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The characteristic blue spectra of accretion disks in quasars as uncovered in the infrared


Quasars are thought to be powered by supermassive black holes accreting surrounding gas1,2,3. Central to this picture is a putative accretion disk which is believed to be the source of the majority of the radiative output2,3,4. It is well known, however, that the most extensively studied disk model5—an optically thick disk which is heated locally by the dissipation of gravitational binding energy—is apparently contradicted by observations in a few major respects6,7. In particular, the model predicts a specific blue spectral shape asymptotically from the visible to the near-infrared5,8, but this is not generally seen in the visible wavelength region where the disk spectrum is observable9,10,11,12,13. A crucial difficulty has been that, towards the infrared, the disk spectrum starts to be hidden under strong, hot dust emission from much larger but hitherto unresolved scales, and thus has essentially been impossible to observe. Here we report observations of polarized light interior to the dust-emitting region that enable us to uncover this near-infrared disk spectrum in several quasars. The revealed spectra show that the near-infrared disk spectrum is indeed as blue as predicted. This indicates that, at least for the outer near-infrared-emitting radii, the standard picture of the locally heated disk is approximately correct.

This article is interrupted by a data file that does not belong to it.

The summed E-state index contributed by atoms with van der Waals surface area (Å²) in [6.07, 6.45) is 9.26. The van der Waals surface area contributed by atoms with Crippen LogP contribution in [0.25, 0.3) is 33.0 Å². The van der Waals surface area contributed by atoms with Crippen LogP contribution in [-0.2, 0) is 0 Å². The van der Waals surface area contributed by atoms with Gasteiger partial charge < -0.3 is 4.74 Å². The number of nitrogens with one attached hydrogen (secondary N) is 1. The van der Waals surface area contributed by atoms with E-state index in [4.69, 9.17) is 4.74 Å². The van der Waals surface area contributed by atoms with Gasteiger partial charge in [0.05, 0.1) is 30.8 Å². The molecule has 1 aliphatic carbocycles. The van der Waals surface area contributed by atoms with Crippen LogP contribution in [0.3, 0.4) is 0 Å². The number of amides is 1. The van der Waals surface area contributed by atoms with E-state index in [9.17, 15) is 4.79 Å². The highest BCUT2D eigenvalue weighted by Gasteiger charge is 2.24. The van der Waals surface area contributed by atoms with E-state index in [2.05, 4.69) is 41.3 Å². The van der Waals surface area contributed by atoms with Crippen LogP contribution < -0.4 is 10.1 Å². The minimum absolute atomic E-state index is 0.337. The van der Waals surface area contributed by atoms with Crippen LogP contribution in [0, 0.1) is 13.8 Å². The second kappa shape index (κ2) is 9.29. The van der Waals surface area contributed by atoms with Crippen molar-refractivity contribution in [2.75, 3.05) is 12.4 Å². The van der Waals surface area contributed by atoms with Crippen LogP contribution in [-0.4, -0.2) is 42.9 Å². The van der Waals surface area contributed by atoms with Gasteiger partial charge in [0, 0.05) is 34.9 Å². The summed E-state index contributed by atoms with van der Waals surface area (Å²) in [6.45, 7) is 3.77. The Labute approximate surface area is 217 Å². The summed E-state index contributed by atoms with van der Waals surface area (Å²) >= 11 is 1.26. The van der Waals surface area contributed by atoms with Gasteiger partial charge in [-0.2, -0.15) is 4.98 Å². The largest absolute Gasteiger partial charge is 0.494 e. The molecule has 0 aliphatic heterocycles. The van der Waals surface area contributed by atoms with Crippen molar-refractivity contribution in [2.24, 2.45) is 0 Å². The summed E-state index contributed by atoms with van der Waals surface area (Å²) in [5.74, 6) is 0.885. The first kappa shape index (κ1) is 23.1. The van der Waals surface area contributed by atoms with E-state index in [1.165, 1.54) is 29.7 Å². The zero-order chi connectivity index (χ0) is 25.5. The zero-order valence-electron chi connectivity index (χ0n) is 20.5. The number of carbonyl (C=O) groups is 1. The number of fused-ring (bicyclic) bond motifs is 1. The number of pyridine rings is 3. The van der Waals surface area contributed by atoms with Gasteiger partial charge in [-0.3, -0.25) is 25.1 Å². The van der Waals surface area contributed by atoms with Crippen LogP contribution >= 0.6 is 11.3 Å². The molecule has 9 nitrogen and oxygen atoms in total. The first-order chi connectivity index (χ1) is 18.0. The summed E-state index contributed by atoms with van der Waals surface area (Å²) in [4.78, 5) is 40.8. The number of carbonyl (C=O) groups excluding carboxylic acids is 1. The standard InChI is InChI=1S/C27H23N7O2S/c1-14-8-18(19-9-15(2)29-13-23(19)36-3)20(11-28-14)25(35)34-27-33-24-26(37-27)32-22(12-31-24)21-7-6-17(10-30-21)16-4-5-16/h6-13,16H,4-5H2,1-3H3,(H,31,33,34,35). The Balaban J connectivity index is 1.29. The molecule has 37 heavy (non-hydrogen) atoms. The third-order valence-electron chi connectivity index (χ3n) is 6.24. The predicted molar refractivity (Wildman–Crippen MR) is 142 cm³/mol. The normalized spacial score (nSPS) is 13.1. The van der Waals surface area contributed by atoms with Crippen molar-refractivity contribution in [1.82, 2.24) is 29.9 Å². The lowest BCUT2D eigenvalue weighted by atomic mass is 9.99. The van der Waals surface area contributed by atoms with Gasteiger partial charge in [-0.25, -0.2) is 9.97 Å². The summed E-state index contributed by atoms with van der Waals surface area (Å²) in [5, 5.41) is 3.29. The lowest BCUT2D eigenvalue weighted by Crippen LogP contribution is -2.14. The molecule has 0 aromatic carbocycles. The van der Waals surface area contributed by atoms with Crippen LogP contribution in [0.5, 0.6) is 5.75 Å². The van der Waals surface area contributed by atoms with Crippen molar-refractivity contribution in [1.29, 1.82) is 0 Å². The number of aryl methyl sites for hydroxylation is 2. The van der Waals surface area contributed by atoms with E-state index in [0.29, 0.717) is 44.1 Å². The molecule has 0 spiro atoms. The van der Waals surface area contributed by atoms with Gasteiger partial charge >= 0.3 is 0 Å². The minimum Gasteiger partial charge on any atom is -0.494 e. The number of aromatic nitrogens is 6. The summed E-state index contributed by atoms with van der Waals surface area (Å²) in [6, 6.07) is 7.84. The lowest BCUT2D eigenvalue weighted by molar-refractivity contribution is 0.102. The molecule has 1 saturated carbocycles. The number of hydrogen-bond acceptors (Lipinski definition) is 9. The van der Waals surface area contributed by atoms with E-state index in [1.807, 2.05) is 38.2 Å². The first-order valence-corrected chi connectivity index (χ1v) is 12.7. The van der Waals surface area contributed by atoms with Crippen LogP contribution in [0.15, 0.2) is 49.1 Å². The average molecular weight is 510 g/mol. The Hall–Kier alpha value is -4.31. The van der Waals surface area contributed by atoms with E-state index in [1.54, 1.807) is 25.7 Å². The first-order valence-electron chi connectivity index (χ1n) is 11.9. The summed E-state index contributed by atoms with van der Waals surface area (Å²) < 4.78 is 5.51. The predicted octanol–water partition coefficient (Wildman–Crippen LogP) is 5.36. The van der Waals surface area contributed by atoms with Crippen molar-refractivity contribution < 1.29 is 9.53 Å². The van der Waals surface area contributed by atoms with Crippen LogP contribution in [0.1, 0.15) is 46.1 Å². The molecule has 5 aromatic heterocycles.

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Figure 1: Overlay of the polarized- and total-light spectra observed in six different quasars.
Figure 2: Spectral index of polarized light spectra.

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The UK Infrared Telescope (UKIRT) is operated by the Joint Astronomy Centre on behalf of the Science and Technology Facilities Council of the UK. We thank the Department of Physical Sciences, University of Hertfordshire, for providing the IRPOL2 polarimetry facility for the UKIRT. This research is partially based on observations collected at the European Southern Observatory, Chile.

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Correspondence to Makoto Kishimoto.

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The file contains Supplementary Notes, Supplementary Figures 1-8 and Supplementary Tables 1-8. This Supplementary Information contains details on observations and data reductions, and also on the removal of instrumental polarization. (PDF 1683 kb)

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Kishimoto, M., Antonucci, R., Blaes, O. et al. The characteristic blue spectra of accretion disks in quasars as uncovered in the infrared. Nature 454, 492–494 (2008).

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